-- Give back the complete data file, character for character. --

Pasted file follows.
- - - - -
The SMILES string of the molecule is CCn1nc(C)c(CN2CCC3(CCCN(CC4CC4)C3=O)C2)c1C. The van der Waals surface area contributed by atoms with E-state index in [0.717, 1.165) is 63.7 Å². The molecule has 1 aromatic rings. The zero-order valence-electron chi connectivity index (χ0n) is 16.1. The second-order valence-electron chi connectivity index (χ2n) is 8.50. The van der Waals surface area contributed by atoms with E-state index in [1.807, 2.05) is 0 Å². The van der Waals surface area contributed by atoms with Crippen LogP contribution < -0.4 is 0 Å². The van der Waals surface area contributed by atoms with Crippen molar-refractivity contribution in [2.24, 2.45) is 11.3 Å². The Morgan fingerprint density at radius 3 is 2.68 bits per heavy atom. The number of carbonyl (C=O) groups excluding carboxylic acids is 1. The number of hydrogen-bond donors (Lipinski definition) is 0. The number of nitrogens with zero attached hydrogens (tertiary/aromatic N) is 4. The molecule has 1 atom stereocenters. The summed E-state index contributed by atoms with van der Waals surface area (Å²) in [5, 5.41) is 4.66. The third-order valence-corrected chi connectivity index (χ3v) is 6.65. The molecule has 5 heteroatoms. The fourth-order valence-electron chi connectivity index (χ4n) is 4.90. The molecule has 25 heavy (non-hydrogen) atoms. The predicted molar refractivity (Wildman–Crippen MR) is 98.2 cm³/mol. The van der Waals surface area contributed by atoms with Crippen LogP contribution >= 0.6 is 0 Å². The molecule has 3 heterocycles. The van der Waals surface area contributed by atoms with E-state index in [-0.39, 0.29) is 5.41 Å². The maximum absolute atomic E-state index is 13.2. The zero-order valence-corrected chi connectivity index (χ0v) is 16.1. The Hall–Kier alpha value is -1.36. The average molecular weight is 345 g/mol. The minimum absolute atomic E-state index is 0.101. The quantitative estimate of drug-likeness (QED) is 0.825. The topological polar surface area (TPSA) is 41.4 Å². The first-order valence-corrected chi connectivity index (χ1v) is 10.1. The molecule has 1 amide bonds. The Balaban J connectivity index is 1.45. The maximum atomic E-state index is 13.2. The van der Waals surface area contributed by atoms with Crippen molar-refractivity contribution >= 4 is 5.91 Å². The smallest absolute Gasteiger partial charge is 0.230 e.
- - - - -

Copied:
The SMILES string of the molecule is CCn1nc(C)c(CN2CCC3(CCCN(CC4CC4)C3=O)C2)c1C. The van der Waals surface area contributed by atoms with E-state index in [0.717, 1.165) is 63.7 Å². The molecule has 1 aromatic rings. The zero-order valence-electron chi connectivity index (χ0n) is 16.1. The second-order valence-electron chi connectivity index (χ2n) is 8.50. The van der Waals surface area contributed by atoms with E-state index in [1.807, 2.05) is 0 Å². The van der Waals surface area contributed by atoms with Crippen LogP contribution < -0.4 is 0 Å². The van der Waals surface area contributed by atoms with Crippen molar-refractivity contribution in [2.24, 2.45) is 11.3 Å². The Morgan fingerprint density at radius 3 is 2.68 bits per heavy atom. The number of carbonyl (C=O) groups excluding carboxylic acids is 1. The number of hydrogen-bond donors (Lipinski definition) is 0. The number of nitrogens with zero attached hydrogens (tertiary/aromatic N) is 4. The molecule has 1 atom stereocenters. The summed E-state index contributed by atoms with van der Waals surface area (Å²) in [5, 5.41) is 4.66. The third-order valence-corrected chi connectivity index (χ3v) is 6.65. The molecule has 5 heteroatoms. The fourth-order valence-electron chi connectivity index (χ4n) is 4.90. The molecule has 25 heavy (non-hydrogen) atoms. The predicted molar refractivity (Wildman–Crippen MR) is 98.2 cm³/mol. The van der Waals surface area contributed by atoms with Crippen LogP contribution >= 0.6 is 0 Å². The molecule has 3 heterocycles. The van der Waals surface area contributed by atoms with E-state index in [-0.39, 0.29) is 5.41 Å². The maximum absolute atomic E-state index is 13.2. The zero-order valence-corrected chi connectivity index (χ0v) is 16.1. The Hall–Kier alpha value is -1.36. The average molecular weight is 345 g/mol. The minimum absolute atomic E-state index is 0.101. The quantitative estimate of drug-likeness (QED) is 0.825. The topological polar surface area (TPSA) is 41.4 Å². The first-order valence-corrected chi connectivity index (χ1v) is 10.1. The molecule has 1 amide bonds. The Balaban J connectivity index is 1.45. The maximum atomic E-state index is 13.2. The van der Waals surface area contributed by atoms with Crippen molar-refractivity contribution >= 4 is 5.91 Å². The smallest absolute Gasteiger partial charge is 0.230 e.